The Mercedes team insists that it has no plans to redeploy resources from next year's car development program to bolster its troubled 2021 championship campaign.
The team lost the lead in the constructors standings after suffering a series of setbacks in Monaco. Things got even worse in Baku where they struggled with a drop in performance throughout the weekend. Neither Lewis Hamilton nor Valtteri Bottas finished in the top ten.
Mercedes are now 26 points behind Red Bull, while Hamilton is four points behind Max Verstappen in the drivers championship after neither driver picked up points last weekend.
Verstappen has called on his team to throw everything it has into capitalising on its current situation, saying it would be stupid to hold back in the hope of what might happen in 12 months' time.
“If we want to beat Mercedes we can’t let up, we have to keep putting new parts on the car,” he told Auto Motor und Sport. “It would be stupid to throw something away now just to look ahead to next year.
"Who gives you the guarantee that we will win next year if we concentrate fully on the new car now?" he added. “As long as the chance of winning the World Championship title is so great, we have to stay on the ball."
But at Mercedes, team boss Toto Wolff insists that he had no intention of potentially compromising next year's development with a knee-jerk response to the recent setbacks.
"We already readjusted the plans for 2022 and there's no way of making out of it," he told the media last week. "We will not change any decisions that we have taken - strategic decisions - just because we had two really bad race weekends."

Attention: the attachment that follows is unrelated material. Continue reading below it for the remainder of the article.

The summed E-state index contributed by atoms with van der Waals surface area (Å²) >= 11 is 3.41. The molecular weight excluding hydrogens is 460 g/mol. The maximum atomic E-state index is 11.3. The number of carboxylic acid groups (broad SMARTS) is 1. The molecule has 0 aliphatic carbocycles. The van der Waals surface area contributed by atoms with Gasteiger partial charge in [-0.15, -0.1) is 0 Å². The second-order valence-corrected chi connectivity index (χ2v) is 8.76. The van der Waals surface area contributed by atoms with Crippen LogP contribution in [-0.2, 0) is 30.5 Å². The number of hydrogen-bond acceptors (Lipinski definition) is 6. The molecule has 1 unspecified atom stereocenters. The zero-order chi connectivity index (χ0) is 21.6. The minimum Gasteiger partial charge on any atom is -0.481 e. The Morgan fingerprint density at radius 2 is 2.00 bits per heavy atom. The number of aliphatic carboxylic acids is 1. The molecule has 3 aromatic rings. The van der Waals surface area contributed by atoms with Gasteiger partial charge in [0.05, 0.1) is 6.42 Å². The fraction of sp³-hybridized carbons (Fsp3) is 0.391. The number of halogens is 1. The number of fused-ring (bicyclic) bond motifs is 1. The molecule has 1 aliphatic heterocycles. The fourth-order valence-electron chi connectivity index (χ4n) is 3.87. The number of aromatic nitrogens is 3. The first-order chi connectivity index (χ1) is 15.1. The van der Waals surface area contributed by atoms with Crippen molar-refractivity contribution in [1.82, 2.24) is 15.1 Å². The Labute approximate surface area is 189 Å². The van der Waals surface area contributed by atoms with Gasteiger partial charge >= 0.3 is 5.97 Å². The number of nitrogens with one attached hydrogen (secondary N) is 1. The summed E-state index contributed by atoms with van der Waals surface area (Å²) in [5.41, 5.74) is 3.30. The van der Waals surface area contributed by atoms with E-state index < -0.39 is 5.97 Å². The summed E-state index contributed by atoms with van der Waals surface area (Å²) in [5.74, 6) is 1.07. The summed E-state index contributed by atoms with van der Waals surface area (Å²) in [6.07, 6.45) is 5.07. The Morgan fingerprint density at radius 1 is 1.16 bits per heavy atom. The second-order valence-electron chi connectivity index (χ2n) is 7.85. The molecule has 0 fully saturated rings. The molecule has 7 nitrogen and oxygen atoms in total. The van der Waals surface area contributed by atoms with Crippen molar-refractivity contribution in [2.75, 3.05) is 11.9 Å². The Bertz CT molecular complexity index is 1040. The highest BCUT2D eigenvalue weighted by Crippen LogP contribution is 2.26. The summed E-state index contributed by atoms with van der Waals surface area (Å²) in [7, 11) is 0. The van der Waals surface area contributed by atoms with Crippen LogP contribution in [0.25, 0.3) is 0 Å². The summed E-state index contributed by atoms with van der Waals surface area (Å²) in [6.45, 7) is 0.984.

Wolff said the team had always been aware that the street circuits would be a problem for them this year, but now they were over and done with there was reason to hope that the team would return to form in France and Austria.
"We knew that these two racetracks are probably the worst for us, and I hope I'm right with that assessment," Wolff commented.
"Clearly these two were absolutely below the standards that we set ourselves and the expectations that we set ourselves," he added. "Let's see how the European races go now."
Wolff certainly accepts that the team cannot continue to make the sort of errors and miscues that were on display in Monaco and Baku.
“In Monaco and [Baku] we didn't have a car that was competitive, full stop," he acknowledged. "We must bring our A-game to fight for this championship, and our car was not there all weekend.
"Operationally we just need to perform faultlessly and all of us haven't done that the last two weekends.
“I'm so angry, [but] we’re going to transform the anger into a positive force. We're warriors and we're going to come back."